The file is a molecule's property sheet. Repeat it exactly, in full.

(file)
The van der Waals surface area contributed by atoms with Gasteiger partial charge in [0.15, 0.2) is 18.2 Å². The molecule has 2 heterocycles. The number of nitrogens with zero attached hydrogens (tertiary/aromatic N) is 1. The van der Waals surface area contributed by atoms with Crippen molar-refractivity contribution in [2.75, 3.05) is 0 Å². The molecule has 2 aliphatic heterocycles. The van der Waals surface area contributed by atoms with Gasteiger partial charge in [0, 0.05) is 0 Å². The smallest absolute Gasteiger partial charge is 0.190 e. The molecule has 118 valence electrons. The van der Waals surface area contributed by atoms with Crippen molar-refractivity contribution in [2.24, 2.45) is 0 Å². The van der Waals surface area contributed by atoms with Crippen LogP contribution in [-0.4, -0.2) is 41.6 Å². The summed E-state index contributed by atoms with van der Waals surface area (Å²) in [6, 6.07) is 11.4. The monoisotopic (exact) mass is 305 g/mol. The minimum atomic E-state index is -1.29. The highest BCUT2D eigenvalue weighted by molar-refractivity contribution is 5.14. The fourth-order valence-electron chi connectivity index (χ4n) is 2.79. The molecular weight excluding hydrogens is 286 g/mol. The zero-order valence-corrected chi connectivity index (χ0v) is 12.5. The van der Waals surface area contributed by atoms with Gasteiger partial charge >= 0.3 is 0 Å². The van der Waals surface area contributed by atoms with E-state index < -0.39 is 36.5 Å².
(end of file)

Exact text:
The van der Waals surface area contributed by atoms with Gasteiger partial charge in [0.15, 0.2) is 18.2 Å². The molecule has 2 heterocycles. The number of nitrogens with zero attached hydrogens (tertiary/aromatic N) is 1. The van der Waals surface area contributed by atoms with Crippen molar-refractivity contribution in [2.75, 3.05) is 0 Å². The molecule has 2 aliphatic heterocycles. The van der Waals surface area contributed by atoms with Gasteiger partial charge in [0, 0.05) is 0 Å². The smallest absolute Gasteiger partial charge is 0.190 e. The molecule has 118 valence electrons. The van der Waals surface area contributed by atoms with Crippen molar-refractivity contribution in [2.24, 2.45) is 0 Å². The van der Waals surface area contributed by atoms with Crippen LogP contribution in [-0.4, -0.2) is 41.6 Å². The summed E-state index contributed by atoms with van der Waals surface area (Å²) in [6, 6.07) is 11.4. The monoisotopic (exact) mass is 305 g/mol. The minimum atomic E-state index is -1.29. The highest BCUT2D eigenvalue weighted by molar-refractivity contribution is 5.14. The fourth-order valence-electron chi connectivity index (χ4n) is 2.79. The molecular weight excluding hydrogens is 286 g/mol. The zero-order valence-corrected chi connectivity index (χ0v) is 12.5. The van der Waals surface area contributed by atoms with Gasteiger partial charge >= 0.3 is 0 Å². The van der Waals surface area contributed by atoms with E-state index < -0.39 is 36.5 Å².